A Newton is a measurable force calculated in a fashion similar to foot pounds or inch pounds. In fact one Newton is equal to 100,000 Dynes and one Dyne is the force required to move one gram one centimeter.
The strongest magnetic field ever created is around 40 Tesla. This means a Tesla is a very large unit of measure. In fact the Earth's magnetic field is only rated at .06 millitesla. Unfortunately this means aircraft magnetic sensors will react to the strongest magnetic field available and this is not always the Earth.
The Earth is a magnet
Yes, the Earth is a permanent magnet. Many physicists theorize that the core of the Earth has a solid mass of iron and nickel surrounded by hot molten metal. This causes a reaction, which produces electrical current flows that in turn cause polarity. It is also theorized that the Earth's magnetic field will reverse itself every several hundred thousand years. You may have heard the terms Magnetic North and True North. True North applies to the Earth's rotational axis where as Magnetic North actually lies along the East Coast of Greenland at about 70 degrees north latitude.
Remember how the formula for determining the strength of a magnetic field called for having the conductor perpendicular to the field. This is also true when it comes to using a magnetic compass. The perpendicular factor becomes known as Angle of Dip. The perpendicular or greatest field strength will occur at the magnetic equator while the weakest point will be at the two magnetic poles. Angle of Dip in an aircraft is not always a given. At high angles of attack or during dives it has been observed that magnetically driven compasses will actually spin and usually in the direction opposite of an aircraft's turn. This phenomenon is explained by observing that when an aircraft is not in level flight the perpendicular reference to the Earth's magnetic field is distorted.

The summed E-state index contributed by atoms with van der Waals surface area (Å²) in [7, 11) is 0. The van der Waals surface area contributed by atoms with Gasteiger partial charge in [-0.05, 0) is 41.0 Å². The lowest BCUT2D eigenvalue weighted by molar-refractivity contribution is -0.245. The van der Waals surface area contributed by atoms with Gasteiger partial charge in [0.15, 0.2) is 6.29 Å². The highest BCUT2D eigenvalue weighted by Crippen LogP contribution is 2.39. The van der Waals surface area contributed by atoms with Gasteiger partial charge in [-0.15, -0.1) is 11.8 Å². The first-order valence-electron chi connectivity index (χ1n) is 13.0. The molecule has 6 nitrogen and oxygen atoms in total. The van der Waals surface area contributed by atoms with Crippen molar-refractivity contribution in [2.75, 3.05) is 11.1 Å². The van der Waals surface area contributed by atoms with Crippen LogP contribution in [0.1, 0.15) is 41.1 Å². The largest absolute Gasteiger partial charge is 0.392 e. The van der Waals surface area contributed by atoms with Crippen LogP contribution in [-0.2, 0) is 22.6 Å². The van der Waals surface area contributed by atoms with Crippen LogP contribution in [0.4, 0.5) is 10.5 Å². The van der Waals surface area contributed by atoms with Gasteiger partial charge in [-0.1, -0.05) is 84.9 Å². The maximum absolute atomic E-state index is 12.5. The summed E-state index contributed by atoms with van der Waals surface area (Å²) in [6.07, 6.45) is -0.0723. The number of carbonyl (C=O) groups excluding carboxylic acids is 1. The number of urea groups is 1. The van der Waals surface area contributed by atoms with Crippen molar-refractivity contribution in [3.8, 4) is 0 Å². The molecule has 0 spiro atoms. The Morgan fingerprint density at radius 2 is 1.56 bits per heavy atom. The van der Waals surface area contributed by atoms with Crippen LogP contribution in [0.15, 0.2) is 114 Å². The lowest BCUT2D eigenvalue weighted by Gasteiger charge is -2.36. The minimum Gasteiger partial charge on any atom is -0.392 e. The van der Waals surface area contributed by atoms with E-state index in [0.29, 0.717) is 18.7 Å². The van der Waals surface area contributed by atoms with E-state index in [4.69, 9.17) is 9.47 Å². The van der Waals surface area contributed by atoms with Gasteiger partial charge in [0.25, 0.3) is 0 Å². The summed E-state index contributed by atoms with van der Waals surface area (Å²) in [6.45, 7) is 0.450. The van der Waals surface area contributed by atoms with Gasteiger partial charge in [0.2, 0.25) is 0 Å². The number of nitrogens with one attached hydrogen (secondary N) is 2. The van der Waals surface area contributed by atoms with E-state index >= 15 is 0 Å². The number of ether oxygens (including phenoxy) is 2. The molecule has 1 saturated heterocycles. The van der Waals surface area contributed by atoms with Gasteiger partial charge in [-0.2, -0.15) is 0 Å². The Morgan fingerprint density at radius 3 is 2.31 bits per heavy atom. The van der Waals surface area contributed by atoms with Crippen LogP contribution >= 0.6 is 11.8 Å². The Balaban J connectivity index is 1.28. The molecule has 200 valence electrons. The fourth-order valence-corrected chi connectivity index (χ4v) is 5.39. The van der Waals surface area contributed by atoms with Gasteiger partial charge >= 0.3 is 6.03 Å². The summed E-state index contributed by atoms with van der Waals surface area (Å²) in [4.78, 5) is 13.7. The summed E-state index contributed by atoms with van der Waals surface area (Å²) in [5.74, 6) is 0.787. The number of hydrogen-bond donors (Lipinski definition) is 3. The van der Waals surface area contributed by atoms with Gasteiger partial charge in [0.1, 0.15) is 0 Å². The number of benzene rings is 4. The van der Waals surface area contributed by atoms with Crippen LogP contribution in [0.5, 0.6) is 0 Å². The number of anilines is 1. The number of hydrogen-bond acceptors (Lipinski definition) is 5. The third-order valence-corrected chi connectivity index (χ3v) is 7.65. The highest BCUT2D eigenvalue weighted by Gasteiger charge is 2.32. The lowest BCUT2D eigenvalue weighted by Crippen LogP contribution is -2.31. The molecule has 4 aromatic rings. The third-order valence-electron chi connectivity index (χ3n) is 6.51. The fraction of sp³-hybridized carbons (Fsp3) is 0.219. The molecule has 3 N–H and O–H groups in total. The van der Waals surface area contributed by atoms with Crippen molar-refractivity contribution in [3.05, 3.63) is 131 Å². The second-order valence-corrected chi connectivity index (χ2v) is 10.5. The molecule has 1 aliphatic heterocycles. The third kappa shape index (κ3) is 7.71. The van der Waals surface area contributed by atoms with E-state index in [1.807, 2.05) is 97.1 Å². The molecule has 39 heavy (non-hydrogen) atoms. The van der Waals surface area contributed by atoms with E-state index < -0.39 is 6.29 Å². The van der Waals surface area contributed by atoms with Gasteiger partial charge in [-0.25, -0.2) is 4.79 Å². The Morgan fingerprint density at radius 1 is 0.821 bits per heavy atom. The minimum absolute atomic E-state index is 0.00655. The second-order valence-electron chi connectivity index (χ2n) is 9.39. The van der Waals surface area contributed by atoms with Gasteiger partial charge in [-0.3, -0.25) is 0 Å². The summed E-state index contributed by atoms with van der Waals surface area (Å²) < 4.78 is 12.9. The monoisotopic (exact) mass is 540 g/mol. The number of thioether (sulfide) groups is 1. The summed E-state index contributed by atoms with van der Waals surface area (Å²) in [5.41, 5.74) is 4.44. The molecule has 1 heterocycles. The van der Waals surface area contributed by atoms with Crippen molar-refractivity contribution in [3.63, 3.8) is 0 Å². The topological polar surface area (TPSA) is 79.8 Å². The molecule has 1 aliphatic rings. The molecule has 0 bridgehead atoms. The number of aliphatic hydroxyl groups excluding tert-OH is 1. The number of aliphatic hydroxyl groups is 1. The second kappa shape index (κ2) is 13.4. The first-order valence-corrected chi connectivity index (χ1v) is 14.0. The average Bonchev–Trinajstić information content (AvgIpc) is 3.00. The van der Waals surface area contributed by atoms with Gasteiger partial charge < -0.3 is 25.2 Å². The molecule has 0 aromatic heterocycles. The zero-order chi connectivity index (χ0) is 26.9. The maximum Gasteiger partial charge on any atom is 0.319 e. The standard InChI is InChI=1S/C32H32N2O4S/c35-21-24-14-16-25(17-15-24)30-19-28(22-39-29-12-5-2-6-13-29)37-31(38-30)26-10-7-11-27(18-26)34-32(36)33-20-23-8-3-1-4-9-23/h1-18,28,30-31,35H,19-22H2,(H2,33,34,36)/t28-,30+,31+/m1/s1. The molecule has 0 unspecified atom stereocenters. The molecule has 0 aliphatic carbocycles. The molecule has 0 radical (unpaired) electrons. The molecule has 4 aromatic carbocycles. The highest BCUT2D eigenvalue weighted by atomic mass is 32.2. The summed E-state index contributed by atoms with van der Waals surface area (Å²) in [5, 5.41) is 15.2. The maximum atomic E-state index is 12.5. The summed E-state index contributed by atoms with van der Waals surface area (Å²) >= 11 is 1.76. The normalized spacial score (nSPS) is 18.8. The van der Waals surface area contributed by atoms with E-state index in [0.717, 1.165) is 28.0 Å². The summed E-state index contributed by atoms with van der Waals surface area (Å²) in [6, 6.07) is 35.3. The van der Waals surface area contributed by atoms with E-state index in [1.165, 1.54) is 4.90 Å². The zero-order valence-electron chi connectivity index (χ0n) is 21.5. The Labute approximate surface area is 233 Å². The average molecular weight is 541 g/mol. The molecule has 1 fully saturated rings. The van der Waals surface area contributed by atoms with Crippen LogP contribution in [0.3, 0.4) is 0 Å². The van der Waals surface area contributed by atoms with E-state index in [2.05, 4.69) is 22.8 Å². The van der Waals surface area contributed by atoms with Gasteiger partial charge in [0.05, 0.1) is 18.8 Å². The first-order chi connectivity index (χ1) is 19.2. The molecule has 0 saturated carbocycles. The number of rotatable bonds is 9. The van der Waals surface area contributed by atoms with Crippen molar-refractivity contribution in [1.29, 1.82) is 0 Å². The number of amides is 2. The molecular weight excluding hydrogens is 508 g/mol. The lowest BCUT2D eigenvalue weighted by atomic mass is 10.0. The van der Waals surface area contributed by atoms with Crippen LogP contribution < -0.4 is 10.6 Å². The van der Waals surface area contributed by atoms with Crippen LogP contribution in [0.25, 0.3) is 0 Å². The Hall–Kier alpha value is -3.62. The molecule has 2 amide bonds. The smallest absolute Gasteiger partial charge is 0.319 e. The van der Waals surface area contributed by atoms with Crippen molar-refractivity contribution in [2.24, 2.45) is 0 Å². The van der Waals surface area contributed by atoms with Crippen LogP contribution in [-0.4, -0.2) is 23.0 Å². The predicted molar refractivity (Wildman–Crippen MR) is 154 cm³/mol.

While the FAA has no rules governing the adjustment or certification of the whiskey compass, many airframe manufacturers will make it part of their normal maintenance and inspection programs. One requirement that does exist is that there must be a compass correction card installed. Maintenance on these devices is somewhat limited. Other than lamp replacement and basic adjustment most repairs become cost prohibitive. It is often more prudent to purchase a replacement unit.
A typical magnetic compass consists of a compass card with an overhead suspension point. Secured to, but just below the card is a pair of magnets. This mechanism moves about in a fluid bath for dampening purposes. Originally whale oil was the fluid of choice but alcohol is the prevalent fluid today.
When the magnets are level as when the aircraft is flying straight and level the predominant factor should be the Earth's magnetic field and subsequently the compass will provide a reliable indication of magnetic heading. Adjustable needle magnets are also installed to provide some limited means of correction for surrounding magnetic interference.